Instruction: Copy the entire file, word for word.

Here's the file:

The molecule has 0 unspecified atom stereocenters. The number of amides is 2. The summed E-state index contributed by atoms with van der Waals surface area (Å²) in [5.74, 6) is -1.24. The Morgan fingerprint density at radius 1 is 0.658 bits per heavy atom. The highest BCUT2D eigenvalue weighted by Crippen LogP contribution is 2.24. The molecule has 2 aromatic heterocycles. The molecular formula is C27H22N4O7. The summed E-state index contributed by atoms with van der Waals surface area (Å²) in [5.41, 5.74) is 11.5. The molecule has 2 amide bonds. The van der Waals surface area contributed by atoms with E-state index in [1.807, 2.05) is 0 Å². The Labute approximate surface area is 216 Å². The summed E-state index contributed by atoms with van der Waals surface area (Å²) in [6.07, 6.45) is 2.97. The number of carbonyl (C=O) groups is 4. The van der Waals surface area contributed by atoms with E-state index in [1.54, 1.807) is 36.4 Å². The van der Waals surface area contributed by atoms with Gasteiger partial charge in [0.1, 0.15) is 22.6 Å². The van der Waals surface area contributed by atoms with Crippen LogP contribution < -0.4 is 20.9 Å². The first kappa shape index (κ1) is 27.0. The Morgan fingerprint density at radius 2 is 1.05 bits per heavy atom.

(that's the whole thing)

The molecule has 0 unspecified atom stereocenters. The number of amides is 2. The summed E-state index contributed by atoms with van der Waals surface area (Å²) in [5.74, 6) is -1.24. The Morgan fingerprint density at radius 1 is 0.658 bits per heavy atom. The highest BCUT2D eigenvalue weighted by Crippen LogP contribution is 2.24. The molecule has 2 aromatic heterocycles. The molecular formula is C27H22N4O7. The summed E-state index contributed by atoms with van der Waals surface area (Å²) in [5.41, 5.74) is 11.5. The molecule has 2 amide bonds. The van der Waals surface area contributed by atoms with E-state index in [1.807, 2.05) is 0 Å². The Labute approximate surface area is 216 Å². The summed E-state index contributed by atoms with van der Waals surface area (Å²) in [6.07, 6.45) is 2.97. The number of carbonyl (C=O) groups is 4. The van der Waals surface area contributed by atoms with E-state index in [1.54, 1.807) is 36.4 Å². The van der Waals surface area contributed by atoms with Gasteiger partial charge in [0.1, 0.15) is 22.6 Å². The van der Waals surface area contributed by atoms with Crippen LogP contribution < -0.4 is 20.9 Å². The first kappa shape index (κ1) is 27.0. The Morgan fingerprint density at radius 2 is 1.05 bits per heavy atom.